Television Broadcasting


    SIR NOEL ASHBRIDGE gives a review of the progress being made in broadcasting and television in the Proceedings of the Wireless Section of the Institution of Electrical Engineers of June. The period under review extends from the end of 1934 until the end of 1938. During this period the number of licence-holders in European countries has increased by more than 60 per cent. The details of the Royal tour in America in increasing the popularity of sound broadcasting have not yet been published, but it is known that the excellent broadcasts of sound and television have greatly increased the popularity of the British Broadcasting Company. The second part of Sir Noel's report deals exclusively with television broadcasting. The great improvements made in the quality of the pictures shown, the great trouble taken by the Government Post Office to locate the position and find out the cause of the interference, when complaints are made, and the remedies they suggest, in many cases completely eliminating the trouble, have satisfied the users in nearly every district. The nominal hours of transmission are now from 3 to 4 p.m.; and from 9 to 10 p.m. The vision transmitter and the studio and control room equipment at the Alexandra Palace Station have been considerably improved; in particular, an improved type of ‘Emitron’ tube, known as the long-gun type, is now in use for studio work. It is now possible to obtain very satisfactory results with telephoto lenses. Satisfactory reception is possible up to a radius of about thirty miles from the Palace. In exceptional cases reception has been reported up to 200 miles. It is hoped that in the future international standardization with regard to definition and picture frequency may become available, as the absence of a common standard would be a most serious drawback.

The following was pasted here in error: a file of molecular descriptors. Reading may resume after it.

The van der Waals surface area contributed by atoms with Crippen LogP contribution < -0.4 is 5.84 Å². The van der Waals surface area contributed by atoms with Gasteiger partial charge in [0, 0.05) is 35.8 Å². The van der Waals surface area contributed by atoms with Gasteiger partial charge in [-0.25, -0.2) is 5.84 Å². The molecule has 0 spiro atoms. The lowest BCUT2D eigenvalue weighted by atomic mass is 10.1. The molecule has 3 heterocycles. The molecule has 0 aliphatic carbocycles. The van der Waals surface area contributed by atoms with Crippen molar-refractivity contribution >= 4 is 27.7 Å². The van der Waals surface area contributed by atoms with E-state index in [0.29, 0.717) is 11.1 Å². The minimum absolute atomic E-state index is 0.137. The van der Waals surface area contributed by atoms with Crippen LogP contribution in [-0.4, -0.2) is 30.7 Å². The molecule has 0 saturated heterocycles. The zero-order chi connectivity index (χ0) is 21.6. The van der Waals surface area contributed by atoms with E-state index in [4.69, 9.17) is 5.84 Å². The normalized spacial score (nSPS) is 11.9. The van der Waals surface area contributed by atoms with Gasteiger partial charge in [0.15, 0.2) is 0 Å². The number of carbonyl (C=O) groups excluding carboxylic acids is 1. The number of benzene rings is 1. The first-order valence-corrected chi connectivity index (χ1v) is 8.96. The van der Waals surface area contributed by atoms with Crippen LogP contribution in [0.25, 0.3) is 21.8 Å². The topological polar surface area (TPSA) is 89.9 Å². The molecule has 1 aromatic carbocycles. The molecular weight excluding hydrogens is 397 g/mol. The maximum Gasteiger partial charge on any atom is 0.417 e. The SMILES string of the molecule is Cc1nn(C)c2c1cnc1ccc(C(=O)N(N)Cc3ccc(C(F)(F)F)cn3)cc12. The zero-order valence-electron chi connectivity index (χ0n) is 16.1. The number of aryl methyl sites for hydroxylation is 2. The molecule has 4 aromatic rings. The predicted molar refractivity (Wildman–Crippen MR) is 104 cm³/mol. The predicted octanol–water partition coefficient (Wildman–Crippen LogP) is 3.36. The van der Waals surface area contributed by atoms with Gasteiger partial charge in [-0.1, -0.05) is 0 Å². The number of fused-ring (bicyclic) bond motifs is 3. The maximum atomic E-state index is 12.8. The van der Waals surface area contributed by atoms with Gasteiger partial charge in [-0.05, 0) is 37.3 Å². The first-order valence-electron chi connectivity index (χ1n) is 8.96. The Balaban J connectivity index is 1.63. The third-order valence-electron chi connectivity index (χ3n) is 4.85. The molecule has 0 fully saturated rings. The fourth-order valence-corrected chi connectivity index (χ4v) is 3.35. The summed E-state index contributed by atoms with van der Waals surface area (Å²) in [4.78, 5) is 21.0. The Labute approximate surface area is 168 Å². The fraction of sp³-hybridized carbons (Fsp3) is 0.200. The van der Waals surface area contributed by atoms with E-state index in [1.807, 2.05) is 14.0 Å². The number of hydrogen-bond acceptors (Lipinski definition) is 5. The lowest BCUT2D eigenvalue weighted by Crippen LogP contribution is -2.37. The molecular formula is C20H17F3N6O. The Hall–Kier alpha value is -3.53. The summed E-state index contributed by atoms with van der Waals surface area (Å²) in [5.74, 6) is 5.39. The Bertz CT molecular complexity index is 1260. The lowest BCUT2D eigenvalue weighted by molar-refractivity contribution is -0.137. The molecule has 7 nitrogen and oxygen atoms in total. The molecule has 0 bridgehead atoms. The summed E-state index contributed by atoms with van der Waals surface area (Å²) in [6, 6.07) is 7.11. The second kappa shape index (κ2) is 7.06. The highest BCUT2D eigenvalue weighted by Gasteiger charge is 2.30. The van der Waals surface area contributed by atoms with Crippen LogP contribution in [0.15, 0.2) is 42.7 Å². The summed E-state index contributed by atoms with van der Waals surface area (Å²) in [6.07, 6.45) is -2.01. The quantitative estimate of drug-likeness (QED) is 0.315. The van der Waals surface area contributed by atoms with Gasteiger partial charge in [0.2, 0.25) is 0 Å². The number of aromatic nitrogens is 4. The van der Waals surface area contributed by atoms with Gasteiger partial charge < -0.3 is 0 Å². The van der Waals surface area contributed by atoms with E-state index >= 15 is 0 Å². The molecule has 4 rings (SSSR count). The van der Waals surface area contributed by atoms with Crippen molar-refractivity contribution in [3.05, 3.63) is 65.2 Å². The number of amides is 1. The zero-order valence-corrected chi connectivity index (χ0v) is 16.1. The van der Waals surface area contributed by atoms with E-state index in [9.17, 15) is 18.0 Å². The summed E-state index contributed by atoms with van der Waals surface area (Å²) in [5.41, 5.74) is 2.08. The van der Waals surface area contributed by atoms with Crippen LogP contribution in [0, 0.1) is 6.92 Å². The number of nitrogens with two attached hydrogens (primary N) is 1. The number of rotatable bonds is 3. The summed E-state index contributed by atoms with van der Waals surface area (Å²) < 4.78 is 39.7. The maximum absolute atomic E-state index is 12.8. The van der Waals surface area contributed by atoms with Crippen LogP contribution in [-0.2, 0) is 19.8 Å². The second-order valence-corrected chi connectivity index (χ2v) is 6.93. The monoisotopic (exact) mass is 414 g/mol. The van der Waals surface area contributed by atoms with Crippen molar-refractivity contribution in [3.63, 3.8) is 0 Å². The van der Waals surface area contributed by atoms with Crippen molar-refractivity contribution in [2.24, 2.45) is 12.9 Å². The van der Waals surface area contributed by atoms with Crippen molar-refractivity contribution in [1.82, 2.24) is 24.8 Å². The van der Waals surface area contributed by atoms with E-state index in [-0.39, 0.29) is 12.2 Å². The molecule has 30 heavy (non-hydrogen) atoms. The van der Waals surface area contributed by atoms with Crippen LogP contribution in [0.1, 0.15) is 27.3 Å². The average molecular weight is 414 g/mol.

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    Television Broadcasting. Nature 144, 322 (1939).

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